In January, with Brexit rallies stirring outside, I participated in the lunchtime Holy Communion Service in the nave of Westminster Abbey. During the sharing of the Peace, I turned around and realised that our small gathering was being watched by tourists from behind the red ropes. It was disconcerting for a moment. I had come to worship, not to be a player on the tourists’ stage. Later, in that glorious space, I began to ask “But when does a tourist become a pilgrim?”
The question stayed with me as I followed a route from London to Cadiz, Jerez, Athens, Corinth and the Holy Land. It was in the latter part of the journey with companions and guides barely known to me, that I began to hope for a shift in the commentary and questions, from “What, when, where did they say it was?” to “What did it mean?”. I imagined that the tourists watching Communion in the Abbey may have been asking both sorts of question.
At sites in Galilee, Jerusalem, Nazareth and Bethlehem, hundreds of photos were taken as the guides created a mosaic of geography, genealogy, archaeology, architecture, history, art and narrative. This was not a tour specifically for Christians and at times I felt “roped off” by the commentary, kept in the tourists’ domain with limited opportunity to enter into the meaning, the mystery. Perhaps I was expecting what Rowan Williams describes in his poem Stations of the Gospel:
Poured from this stone the water
Stings, the mind lurches, suspects
But the guides’ work was to inform tourists. Anything more was up to me and beyond me. At some point on the journey, I returned to my Kindle copy of Williams’ Being Disciples. He reminds us that discipleship is to do with expectancy and with ‘staying’. Williams draws on John’s account (John 1:36-39) of Jesus’ response to the disciples.
‘ Jesus saw them following and asked “What do you want?”. They said “Rabbi, Where are you staying”? “Come”, he replied, “and you will see”. So they went to where he was staying, and spent that day with him.’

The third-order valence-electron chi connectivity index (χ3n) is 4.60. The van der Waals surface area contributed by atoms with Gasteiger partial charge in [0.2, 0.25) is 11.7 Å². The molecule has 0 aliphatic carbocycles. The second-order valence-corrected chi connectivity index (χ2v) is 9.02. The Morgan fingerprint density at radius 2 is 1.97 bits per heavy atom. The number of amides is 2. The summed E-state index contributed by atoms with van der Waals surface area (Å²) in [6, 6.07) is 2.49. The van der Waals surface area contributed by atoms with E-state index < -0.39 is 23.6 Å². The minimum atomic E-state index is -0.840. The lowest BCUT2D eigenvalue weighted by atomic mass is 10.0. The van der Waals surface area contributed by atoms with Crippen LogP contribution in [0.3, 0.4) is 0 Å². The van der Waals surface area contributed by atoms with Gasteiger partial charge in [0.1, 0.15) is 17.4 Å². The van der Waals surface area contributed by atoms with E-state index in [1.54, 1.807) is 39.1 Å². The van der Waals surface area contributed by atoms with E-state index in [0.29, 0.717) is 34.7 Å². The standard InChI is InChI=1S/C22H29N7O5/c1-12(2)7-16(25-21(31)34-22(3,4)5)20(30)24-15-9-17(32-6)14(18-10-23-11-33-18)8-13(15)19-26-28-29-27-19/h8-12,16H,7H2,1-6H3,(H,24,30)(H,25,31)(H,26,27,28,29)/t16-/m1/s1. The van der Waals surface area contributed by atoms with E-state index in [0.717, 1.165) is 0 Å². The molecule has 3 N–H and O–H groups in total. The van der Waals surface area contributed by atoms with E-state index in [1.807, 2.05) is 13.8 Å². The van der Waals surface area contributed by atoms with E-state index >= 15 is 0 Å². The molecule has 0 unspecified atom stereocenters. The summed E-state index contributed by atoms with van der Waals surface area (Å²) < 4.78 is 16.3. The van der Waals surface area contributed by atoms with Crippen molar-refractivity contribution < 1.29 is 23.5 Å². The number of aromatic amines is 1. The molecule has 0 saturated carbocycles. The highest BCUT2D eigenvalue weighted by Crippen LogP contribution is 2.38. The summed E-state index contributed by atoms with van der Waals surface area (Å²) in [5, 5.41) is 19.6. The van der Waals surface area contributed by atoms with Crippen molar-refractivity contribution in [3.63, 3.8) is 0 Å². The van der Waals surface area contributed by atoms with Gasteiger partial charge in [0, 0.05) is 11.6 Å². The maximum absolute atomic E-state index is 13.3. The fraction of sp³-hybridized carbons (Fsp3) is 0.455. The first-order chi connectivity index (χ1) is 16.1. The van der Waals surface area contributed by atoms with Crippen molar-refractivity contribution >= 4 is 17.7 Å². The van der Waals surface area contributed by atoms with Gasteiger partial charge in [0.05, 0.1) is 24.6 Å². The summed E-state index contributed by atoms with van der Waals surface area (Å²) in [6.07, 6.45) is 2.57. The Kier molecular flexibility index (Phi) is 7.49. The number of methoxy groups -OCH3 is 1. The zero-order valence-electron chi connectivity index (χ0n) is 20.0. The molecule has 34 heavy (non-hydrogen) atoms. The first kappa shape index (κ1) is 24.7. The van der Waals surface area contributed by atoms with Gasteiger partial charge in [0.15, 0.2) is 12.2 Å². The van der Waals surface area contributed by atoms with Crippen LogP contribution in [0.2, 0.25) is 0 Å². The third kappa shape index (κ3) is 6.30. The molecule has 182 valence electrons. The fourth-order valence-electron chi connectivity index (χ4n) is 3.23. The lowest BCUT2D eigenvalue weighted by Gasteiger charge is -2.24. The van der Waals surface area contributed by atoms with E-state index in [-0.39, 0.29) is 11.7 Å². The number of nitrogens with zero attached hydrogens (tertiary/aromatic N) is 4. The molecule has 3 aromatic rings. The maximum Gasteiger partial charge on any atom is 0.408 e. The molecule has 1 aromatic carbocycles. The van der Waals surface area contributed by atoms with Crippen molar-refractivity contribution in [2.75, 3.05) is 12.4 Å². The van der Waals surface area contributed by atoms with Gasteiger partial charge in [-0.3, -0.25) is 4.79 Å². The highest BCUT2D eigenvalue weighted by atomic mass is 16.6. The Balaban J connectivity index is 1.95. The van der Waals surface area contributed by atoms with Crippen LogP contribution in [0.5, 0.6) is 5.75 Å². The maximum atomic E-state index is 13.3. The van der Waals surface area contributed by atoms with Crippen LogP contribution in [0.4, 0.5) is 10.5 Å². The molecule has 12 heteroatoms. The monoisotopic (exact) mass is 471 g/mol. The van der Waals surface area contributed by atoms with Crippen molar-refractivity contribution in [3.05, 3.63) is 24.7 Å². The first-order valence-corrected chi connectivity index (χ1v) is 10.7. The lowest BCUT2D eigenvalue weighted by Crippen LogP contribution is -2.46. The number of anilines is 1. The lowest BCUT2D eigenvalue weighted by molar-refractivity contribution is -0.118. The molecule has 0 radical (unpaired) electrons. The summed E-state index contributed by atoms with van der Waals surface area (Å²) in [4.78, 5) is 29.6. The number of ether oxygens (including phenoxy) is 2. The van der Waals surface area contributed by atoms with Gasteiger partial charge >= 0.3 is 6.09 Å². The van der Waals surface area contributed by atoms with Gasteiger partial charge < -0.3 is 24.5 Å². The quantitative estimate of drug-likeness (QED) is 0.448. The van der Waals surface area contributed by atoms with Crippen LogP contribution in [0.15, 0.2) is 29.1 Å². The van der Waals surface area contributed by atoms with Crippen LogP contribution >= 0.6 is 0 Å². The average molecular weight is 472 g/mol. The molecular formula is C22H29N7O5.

Williams reminds us that “staying” here takes on a sense of “abiding with”, the kind of openness and readiness that changes us perhaps, from tourists to pilgrims.
Beyond the colourful mosaic created by the guides, I remembered to refocus on the ways in which events and sites had shaped hearts and minds at a particular time and ever since. Like many other churches in the area, the Church of the Multiplication at Tabgha is a reminder that generations of early Christians kept alive the memory of Jesus’ presence there, commemorated and enshrined for us to witness in our own way. Perhaps Rowan Williams’ analogy of birdwatching brings us close to what is going on:
“The experienced birdwatcher, sitting still, poised alert, not tense or fussy, knows that this is the kind of place where something extraordinary suddenly bursts into view”.
A new acquaintance had asked for a souvenir for a Christian friend at home, something “that Jesus might have touched”. It was a serious request but I had no idea about what would happen to fulfil it, especially for a stranger. Beyond Tagbha, after lunch at a kibbutz on the shores of Galilee, I wandered away from the group, open to what I might find. The water was calm and clear with tiny spiral shells gently rolling in and out. I put my hands in and gathered some, hoping they might make some kind of a connection. Perhaps for the stranger (whom I will never meet) they will become more than shells from a lake – a souvenir, a coming again, a kind of witness to what happened in this place.
Through this experience, I sensed that perhaps the way of the tourist differs from the way of the pilgrim through the pilgrim’s willingness to “climb the ladder” before them, to be ready to climb like Jacob was and to enter the mystery, realising that
The Lord is in this place and I did not know it.